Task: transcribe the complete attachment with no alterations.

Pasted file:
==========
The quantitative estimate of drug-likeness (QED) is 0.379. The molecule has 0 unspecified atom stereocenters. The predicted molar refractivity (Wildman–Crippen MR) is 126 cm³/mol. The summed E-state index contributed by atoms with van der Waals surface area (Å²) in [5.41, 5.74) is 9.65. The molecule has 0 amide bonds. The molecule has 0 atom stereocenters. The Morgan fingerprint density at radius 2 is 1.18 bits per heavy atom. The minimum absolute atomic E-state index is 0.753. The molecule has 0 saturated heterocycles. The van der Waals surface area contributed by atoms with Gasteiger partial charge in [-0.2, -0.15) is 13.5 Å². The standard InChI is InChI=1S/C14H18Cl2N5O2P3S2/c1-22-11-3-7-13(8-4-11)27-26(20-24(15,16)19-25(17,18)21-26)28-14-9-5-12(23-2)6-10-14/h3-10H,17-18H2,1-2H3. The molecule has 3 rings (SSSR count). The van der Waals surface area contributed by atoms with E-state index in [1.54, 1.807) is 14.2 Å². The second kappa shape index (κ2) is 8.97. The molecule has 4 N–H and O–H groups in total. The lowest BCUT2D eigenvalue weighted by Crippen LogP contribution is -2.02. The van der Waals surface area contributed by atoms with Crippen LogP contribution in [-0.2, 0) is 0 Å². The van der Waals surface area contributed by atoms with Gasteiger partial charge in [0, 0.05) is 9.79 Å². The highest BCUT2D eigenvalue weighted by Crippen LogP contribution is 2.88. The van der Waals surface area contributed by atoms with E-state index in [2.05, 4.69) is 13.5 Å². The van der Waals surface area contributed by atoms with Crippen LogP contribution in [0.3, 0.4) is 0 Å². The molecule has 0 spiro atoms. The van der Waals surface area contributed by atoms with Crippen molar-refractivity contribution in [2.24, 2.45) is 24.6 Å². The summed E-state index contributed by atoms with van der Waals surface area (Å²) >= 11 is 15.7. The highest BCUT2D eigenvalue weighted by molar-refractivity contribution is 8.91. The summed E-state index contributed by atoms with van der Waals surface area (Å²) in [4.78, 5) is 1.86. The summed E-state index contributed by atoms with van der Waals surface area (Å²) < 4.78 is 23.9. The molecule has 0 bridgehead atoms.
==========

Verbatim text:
The quantitative estimate of drug-likeness (QED) is 0.379. The molecule has 0 unspecified atom stereocenters. The predicted molar refractivity (Wildman–Crippen MR) is 126 cm³/mol. The summed E-state index contributed by atoms with van der Waals surface area (Å²) in [5.41, 5.74) is 9.65. The molecule has 0 amide bonds. The molecule has 0 atom stereocenters. The Morgan fingerprint density at radius 2 is 1.18 bits per heavy atom. The minimum absolute atomic E-state index is 0.753. The molecule has 0 saturated heterocycles. The van der Waals surface area contributed by atoms with Gasteiger partial charge in [-0.2, -0.15) is 13.5 Å². The standard InChI is InChI=1S/C14H18Cl2N5O2P3S2/c1-22-11-3-7-13(8-4-11)27-26(20-24(15,16)19-25(17,18)21-26)28-14-9-5-12(23-2)6-10-14/h3-10H,17-18H2,1-2H3. The molecule has 3 rings (SSSR count). The van der Waals surface area contributed by atoms with E-state index in [1.54, 1.807) is 14.2 Å². The second kappa shape index (κ2) is 8.97. The molecule has 4 N–H and O–H groups in total. The lowest BCUT2D eigenvalue weighted by Crippen LogP contribution is -2.02. The van der Waals surface area contributed by atoms with Crippen LogP contribution in [-0.2, 0) is 0 Å². The van der Waals surface area contributed by atoms with Gasteiger partial charge in [0, 0.05) is 9.79 Å². The highest BCUT2D eigenvalue weighted by Crippen LogP contribution is 2.88. The van der Waals surface area contributed by atoms with E-state index in [2.05, 4.69) is 13.5 Å². The van der Waals surface area contributed by atoms with Crippen LogP contribution in [0.3, 0.4) is 0 Å². The molecule has 0 spiro atoms. The van der Waals surface area contributed by atoms with Crippen molar-refractivity contribution in [2.24, 2.45) is 24.6 Å². The summed E-state index contributed by atoms with van der Waals surface area (Å²) >= 11 is 15.7. The highest BCUT2D eigenvalue weighted by molar-refractivity contribution is 8.91. The summed E-state index contributed by atoms with van der Waals surface area (Å²) in [4.78, 5) is 1.86. The summed E-state index contributed by atoms with van der Waals surface area (Å²) < 4.78 is 23.9. The molecule has 0 bridgehead atoms.